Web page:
bird watching, hummingbird feeders, hummingbirds, humor, interacting with nature, loving birds, nature
Years of research and an untold amount of money has been spent, over the decades, to explain the extinction of the dinosaurs. Was it a volcano? Meteor? Extreme climate change? It would have been so helpful if one of those cave-dudes, who once rode a dinosaur to his job at the rock quarry, would have taken the time to record the reason for the end of the reign of those magnificent monsters. He could have, so easily, enlightened us and saved us all these years of expensive, inconclusive research.
My husband and I have a hummingbird feeder on the patio outside of our bedroom. We love to wake up in the morning and watch the hummingbirds buzz around the feeder madly defending what they consider to be their own. My husband has assumed the responsibility of cleaning and filling the feeder. One morning, as he was standing on the patio, enjoying the cool quiet of the morning, one of our hummers buzzed the side of his head, then zipped around for just a second, to meet him face to face. My husband was mesmerized. And that’s when he realized that the hummingbird feeder was empty. Was this little feathered creature reminding him he had neglected his responsibility? Who knows… but it appears that was the case as it now happens whenever that feeder is empty.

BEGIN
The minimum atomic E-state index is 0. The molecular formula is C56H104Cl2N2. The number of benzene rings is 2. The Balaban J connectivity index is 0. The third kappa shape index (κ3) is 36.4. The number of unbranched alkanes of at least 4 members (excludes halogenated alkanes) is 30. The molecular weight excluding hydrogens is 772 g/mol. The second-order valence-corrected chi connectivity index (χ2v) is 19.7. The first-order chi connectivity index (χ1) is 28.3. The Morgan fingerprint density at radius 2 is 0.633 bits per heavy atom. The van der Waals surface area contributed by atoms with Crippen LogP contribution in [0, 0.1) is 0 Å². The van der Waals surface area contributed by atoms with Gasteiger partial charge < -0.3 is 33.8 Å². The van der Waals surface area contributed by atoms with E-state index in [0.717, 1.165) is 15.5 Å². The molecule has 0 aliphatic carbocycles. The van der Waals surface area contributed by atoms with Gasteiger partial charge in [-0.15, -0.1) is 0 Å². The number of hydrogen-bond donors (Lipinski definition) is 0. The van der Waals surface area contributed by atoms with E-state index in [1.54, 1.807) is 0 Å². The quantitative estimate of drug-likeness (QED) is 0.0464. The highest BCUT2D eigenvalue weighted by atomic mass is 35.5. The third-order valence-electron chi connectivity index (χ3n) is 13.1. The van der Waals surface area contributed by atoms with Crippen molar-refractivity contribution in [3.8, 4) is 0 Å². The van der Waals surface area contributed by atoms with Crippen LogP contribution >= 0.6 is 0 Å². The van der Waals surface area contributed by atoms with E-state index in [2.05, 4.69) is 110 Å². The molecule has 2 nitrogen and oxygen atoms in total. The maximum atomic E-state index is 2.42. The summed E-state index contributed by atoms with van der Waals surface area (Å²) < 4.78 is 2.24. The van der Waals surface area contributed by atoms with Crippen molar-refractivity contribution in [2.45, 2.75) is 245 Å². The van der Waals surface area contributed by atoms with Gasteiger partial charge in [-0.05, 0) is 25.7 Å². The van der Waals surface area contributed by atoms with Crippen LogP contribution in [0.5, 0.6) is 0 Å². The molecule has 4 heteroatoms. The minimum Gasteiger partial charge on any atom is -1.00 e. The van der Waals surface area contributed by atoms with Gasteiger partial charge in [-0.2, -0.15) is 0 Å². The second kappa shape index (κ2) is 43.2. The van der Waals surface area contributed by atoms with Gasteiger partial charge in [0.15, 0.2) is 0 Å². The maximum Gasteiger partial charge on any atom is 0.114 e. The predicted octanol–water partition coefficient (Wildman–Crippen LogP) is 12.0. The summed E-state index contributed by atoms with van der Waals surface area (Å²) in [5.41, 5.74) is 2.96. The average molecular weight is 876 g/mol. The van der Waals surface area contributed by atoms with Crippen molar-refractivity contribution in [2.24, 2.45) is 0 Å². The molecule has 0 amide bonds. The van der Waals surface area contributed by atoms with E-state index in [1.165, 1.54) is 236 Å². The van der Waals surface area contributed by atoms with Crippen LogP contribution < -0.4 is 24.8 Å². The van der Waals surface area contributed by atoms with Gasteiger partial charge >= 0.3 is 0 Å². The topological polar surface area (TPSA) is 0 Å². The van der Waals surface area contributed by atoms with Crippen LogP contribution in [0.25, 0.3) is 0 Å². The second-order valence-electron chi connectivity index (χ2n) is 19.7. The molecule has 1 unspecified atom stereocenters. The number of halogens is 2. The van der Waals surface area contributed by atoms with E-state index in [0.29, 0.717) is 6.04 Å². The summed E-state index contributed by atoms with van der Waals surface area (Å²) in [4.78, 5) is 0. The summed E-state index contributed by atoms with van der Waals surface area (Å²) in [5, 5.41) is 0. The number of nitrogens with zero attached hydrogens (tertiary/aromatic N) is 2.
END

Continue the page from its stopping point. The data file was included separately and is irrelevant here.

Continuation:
Several weeks ago as I was having lunch with friends, I shared the hummingbird story. I guess I thought our close encounter with the hummingbird represented a special, unique experience. Not the case. Every single person there had a similar tale to communicate. They shared stories of hummingbirds buzzing kitchen windows, hovering around people swimming in pools and pestering gardeners pruning bushes. Our experience was anything but unique.
Then it dawned on me! Either natural selection will provide the humans of the future with a brave, in-your-face hummingbird who bangs his long beak into sliding glass doors and windows and pecks human heads as a reminder that its dinner time. Or these beautiful little creatures will totally lose their ability to recognize a real flower and identify real nectar having relied on the store-bought hummingbird feeder, for so long. As I see it, it’s just a matter of time, even if it is a millennium, before the hummingbird is extinct. That means it’s only a matter of time before children dress as hummingbirds for Halloween, can pronounce every species of hummingbird regardless of the number of syllables, and a movie is created about a park inhabited by genetically recreated hummingbirds that
run fly amuck.
I’d like to do the thoughtful thing for those future generations and save them the agony of all that extensive research. But, my dilemma is in deciding which story to choose to leave as the explanation. I think a hole in the ozone story might be an appropriate explanation. It’s dramatic and has all the pieces necessary for a future full length feature film. The meteor theory might be plausible again. Who knows how much damage might really have occurred by meteors, by then. Or maybe I should go with the truth and explain they died from a type of amore. They were simply loved to death. It would be a charming legacy and not a bad way to go.